Important Matters for Graduate Students
The following guidelines were approved at the November 19, 2007, meeting of the Faculty Committee on the Graduate School. As discussed at that time, department policy on this issue supersedes the Graduate School’s guidelines, detailed below.
Graduate study is understood to be a full-time commitment on the part of students. During an academic year, defined as September 1 to August 31, graduate student degree candidates may take up to (but no more than) four weeks of vacation, including any days taken during regular University holidays and scheduled recesses (e.g., the Fall- and Spring- term breaks and inter-term break). The specific periods taken as vacation must not conflict with the student’s academic responsibilities, coursework, research, or teaching, and should be discussed in advance with one’s director of graduate studies, adviser, or dissertation committee.
If a student receives financial support for graduate study for only part of the year (e.g., regular term time, September 1 to June 30), then the amount of vacation should be pro-rated accordingly. If a student receives summer support and has taken the allowed vacation during regular term time, September 1 to June 30, then he or she should not take additional vacation time during the summer months of July and August.
If a student holds an external fellowship whose terms may conflict with this guideline, the student should consult first with her/his director of graduate studies or adviser. If questions remain, the student should consult with the Graduate School’s associate dean for administration or for academic affairs.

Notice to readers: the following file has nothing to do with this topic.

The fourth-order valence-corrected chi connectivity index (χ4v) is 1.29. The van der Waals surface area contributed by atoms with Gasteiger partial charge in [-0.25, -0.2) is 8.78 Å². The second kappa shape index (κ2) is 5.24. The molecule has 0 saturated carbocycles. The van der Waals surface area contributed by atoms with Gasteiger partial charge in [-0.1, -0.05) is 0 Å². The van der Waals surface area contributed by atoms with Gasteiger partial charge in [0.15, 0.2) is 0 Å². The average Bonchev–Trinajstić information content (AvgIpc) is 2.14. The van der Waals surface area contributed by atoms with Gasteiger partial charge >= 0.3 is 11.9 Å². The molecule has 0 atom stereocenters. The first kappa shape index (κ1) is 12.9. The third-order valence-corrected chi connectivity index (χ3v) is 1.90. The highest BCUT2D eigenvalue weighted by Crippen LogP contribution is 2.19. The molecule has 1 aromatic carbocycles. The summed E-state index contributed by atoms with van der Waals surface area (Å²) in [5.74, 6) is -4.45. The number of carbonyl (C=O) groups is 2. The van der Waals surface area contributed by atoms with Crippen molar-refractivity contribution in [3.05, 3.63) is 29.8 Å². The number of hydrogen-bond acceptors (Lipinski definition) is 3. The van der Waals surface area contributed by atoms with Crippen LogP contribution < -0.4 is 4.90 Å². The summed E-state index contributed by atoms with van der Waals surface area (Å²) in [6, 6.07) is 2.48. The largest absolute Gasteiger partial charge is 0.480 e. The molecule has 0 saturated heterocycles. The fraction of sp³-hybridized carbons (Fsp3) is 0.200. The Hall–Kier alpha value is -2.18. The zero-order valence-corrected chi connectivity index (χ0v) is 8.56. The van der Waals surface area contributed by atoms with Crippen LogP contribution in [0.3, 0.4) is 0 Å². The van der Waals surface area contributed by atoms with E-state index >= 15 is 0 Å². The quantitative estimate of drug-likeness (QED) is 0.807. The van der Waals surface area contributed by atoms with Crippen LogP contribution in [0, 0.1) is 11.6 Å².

Prelim Exams, and in-class examinations taken by graduate students, are conducted under an honor system similar to the Undergraduate Honor Code. Faculty do not stay in the room while the exam is underway, but typically make themselves available for questions, either outside the exam room or in their office. Students must write and sign the following statement on their exam: "This paper represents my own work in accordance with University regulations." Refusal to write and sign this statement would be considered prima facie evidence that a violation of University regulations has occurred.
Suspicion of cheating, supported either by eye-witness testimony or material evidence, must be brought to the attention of the Graduate School. Cheating is a form of academic fraud and is handled by the Graduate School according to the procedures outlined in Rights, Rules, and Responsibilities.
Prelims - January
Thursday January 7, 2016
Friday January 8, 2016
Location: Jadwin A06
Prelims - May
Degree Deadlines for 2015-2016
September 11, 2015
November 6, 2015
January 15, 2016
March 18, 2016
May 17, 2016